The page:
Nichole Tucker, MA, is the Web Editor for Targeted Oncology. Tucker received her Bachelor of Arts in Mass Communications from Virginia State University and her Master of Arts in Media & International Conflict from University College Dublin.
A rolling submission of a new drug application to the FDA has been initiated for surufatinib as a potential treatment option for patients with pancreatic and extra-pancreatic neuroendocrine tumors.
A rolling submission of a new drug application (NDA) to the FDA has been initiated for surufatinib (previously HMPL 012) as a potential treatment option for patients with pancreatic and extra-pancreatic (non-pancreatic) neuroendocrine tumors (NETs), announced the developer, HUTCHMED Limited, in a press release.1
Data from 2 clinical trials, SANET-p (NCT02589821) and SANET-ep (NCT02588170) will support the NDA for surufatinib after both trials showed a progression-free survival (PFS) benefit. The agent also demonstrated an acceptable safety profile in both studies. A pre-NDA meeting was conducted with the agency to ensure that these clinical trials were sufficient for the support of the application for FDA approval.
“Having successfully launched surufatinib in China early this year, we are now looking forward, subject to its approval, to being able to provide access to this important new therapeutic option for NETs patients in the US and beyond. Our surufatinib NDA submission to the FDA was completed by our rapidly expanding international team of over 70 personnel based mainly in the U.S., working side by side with our discovery and development colleagues in China,” said Marek Kania, MD, MBA, managing director and chief medical officer, HUTCHMED International Corporation, in a statement.
In the SANET-p study, 172 patients with either pancreatic NETs were randomly assigned 2:1 to receive surufatinib or placebo.2 At a median follow-up of 19.3 months (95% CI, 9.3-19.4) in the experimental arm and 11.1 months (95% CI, 5.7-35.9) in the placebo arm, the investigator-assessed PFS was 10.9 months (95% CI, 7.5-13.8) with surufatinib compared with 3.7 months (95% CI, 2.8-5.6) with placebo (HR, 0.49; 95% CI, 0.32-0.76; P = .0011).
The most common treatment-relate adverse events (TRAEs) of grade 3 or higher observed with surufatinb versus placebo included hypertension (38% vs. 7%), proteinuria (10% vs. 2%), and hypertriglyceridemia (7% vs. 0%). Serious TRAEs occurred in 22% of the surufatinb arm versus 7% of the placebo arm. Three patients treated with surufatinb died during the study. Two of the deaths were related to an AE, and the remaining patient died as a result of disease progression. There was also 1 death in the placebo arm related to disease progression.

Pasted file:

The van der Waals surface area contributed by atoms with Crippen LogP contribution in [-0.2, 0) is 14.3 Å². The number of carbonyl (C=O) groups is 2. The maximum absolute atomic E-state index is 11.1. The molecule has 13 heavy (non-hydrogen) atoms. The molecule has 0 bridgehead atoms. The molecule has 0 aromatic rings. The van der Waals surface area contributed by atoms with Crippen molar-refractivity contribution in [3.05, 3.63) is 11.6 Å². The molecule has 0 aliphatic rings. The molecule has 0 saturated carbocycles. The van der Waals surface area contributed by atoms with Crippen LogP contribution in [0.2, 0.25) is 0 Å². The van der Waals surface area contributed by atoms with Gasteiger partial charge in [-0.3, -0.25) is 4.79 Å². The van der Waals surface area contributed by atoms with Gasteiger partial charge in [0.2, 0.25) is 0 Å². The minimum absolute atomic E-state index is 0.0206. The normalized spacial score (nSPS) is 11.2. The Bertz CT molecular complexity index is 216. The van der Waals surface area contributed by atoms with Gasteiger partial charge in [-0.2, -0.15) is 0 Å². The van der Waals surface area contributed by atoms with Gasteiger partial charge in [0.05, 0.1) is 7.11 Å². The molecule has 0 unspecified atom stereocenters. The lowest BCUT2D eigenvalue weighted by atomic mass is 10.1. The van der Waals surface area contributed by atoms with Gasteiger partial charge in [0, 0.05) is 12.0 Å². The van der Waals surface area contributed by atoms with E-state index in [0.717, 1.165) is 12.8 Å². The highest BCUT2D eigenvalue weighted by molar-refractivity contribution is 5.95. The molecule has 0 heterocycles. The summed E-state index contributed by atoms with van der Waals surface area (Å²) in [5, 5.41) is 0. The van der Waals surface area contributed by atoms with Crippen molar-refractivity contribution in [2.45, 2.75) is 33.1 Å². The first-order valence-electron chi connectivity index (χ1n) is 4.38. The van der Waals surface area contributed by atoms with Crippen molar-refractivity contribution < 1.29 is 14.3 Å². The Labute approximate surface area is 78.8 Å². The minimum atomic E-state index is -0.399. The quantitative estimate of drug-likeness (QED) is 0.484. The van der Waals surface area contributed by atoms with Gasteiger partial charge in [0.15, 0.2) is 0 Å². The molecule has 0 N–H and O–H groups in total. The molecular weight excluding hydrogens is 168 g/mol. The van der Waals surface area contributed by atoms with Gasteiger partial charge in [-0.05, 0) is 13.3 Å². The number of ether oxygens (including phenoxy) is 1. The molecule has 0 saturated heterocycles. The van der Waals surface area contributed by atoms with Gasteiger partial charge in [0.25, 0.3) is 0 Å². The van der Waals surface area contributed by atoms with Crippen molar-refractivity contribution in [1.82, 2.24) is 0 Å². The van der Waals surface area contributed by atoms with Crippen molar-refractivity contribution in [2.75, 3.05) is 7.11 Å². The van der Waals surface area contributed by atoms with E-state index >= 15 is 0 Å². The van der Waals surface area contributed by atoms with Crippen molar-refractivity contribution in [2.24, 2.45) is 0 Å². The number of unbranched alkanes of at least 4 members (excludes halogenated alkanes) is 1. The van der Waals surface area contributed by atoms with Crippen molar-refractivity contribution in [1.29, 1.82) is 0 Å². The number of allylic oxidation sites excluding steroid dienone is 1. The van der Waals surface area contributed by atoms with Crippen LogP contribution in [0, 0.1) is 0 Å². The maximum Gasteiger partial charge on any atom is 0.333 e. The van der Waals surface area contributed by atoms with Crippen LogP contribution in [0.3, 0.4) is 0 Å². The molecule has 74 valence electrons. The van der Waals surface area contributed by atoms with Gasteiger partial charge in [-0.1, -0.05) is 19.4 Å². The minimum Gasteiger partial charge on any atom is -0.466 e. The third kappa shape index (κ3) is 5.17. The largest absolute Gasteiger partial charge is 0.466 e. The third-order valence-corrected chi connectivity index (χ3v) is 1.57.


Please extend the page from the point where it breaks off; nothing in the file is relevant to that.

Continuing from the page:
Exploration of surufatinb as treatment of patients with extra-pancreatic NETs was carried out in the SANET-ep clinical trial.3 Patients in the study (n = 198) were randomized 2:1 to receive surufatinb or placebo. Patients treated with surufatinib were followed for a median of 13.8 months (95% CI, 11.1-16.7) and the placebo arm was followed for a median of 16.6 months (95% C, 9.2 months to not calculable). Per investigator assessment, the median PFS was 9.2 months (95% CI, 7.4-11.1) in the surufatinib-treated population compared with 3.8 months (95% CI, 3.7-5.7) in the placebo group (HR, 0.33; 95% CI, 0.22-0.50; P < .0001).
Proteinuria was the most commonly observed grade 3 or higher TRAE in the study, which occurred in 19% of the surufatinib arm compared with no patients in the placebo arm. Cases of serious TRAEs were seen in 25% of the experimental arm versus 68% of the control arm. There were 3 treatment-related deaths in the experimental group which were caused by intravascular coagulation and hepatic encephalopathy, liver injury, or death for an unknown reason. There was also 1 death in the placebo arm caused by cachexia and respiratory failure.
In both the SANET-p and SANET-ep, patients with either pancreatic or extra-pancreatic NETs were administered oral surufatinib 300 mg once daily on a 28-day cycle or a matching placebo. The trials had similar inclusion criteria, which required patients to be at least 18 years of age with histologically pathology diagnosis of low- or intermediate grade advanced disease, had previously progressed on 2 or fewer types of systemic anti-cancer therapies, radiological documentation of progression of disease within 12 months prior to randomization, measurable disease per RECIST v1.1 criteria, adequate laboratory values at screening, and ECOG performance status of 0 or 1 and a life expectancy of at least 12 weeks.
Surufatinib was previously granted 2 fast track designations and 1 orphan drug designation by the FDA. The investigational drug is an oral angio-immuno kinase inhibitor that selectively inhibits the tyrosine kinase activity that impacts vascular endothelial growth factor receptor and the fibroblast growth factor receptor. In doing this, surufatinib has the potential to regulate tumor-associated macrophages to promote an immune response against tumors.
1. HUTCHMED completes rolling submission of NDA to U.S. FDA for surufatinib for the treatment of advanced neuroendocrine tumors. News release. May 3, 2021. Accessed May 3, 2021. https://bit.ly/33bmFRa
2. Xu J, Shen L, Bai C, et al. Surufatinib in advanced pancreatic neuroendocrine tumours (SANET-p): a randomised, double-blind, placebo-controlled, phase 3 study. Lancet Oncol. 2020; 21(11): 1489-99. doi: 10.1016/S1470-2045(20)30493-9
3. Xu J, Shen L, Zhou Z, et al. Surufatinib in advanced extrapancreatic neuroendocrine tumours (SANET-ep): a randomised, double-blind, placebo-controlled, phase 3 study. Lancet Oncol. 2020; 21(11): 1500-12. doi: 10.1016/S1470-2045(20)30496-4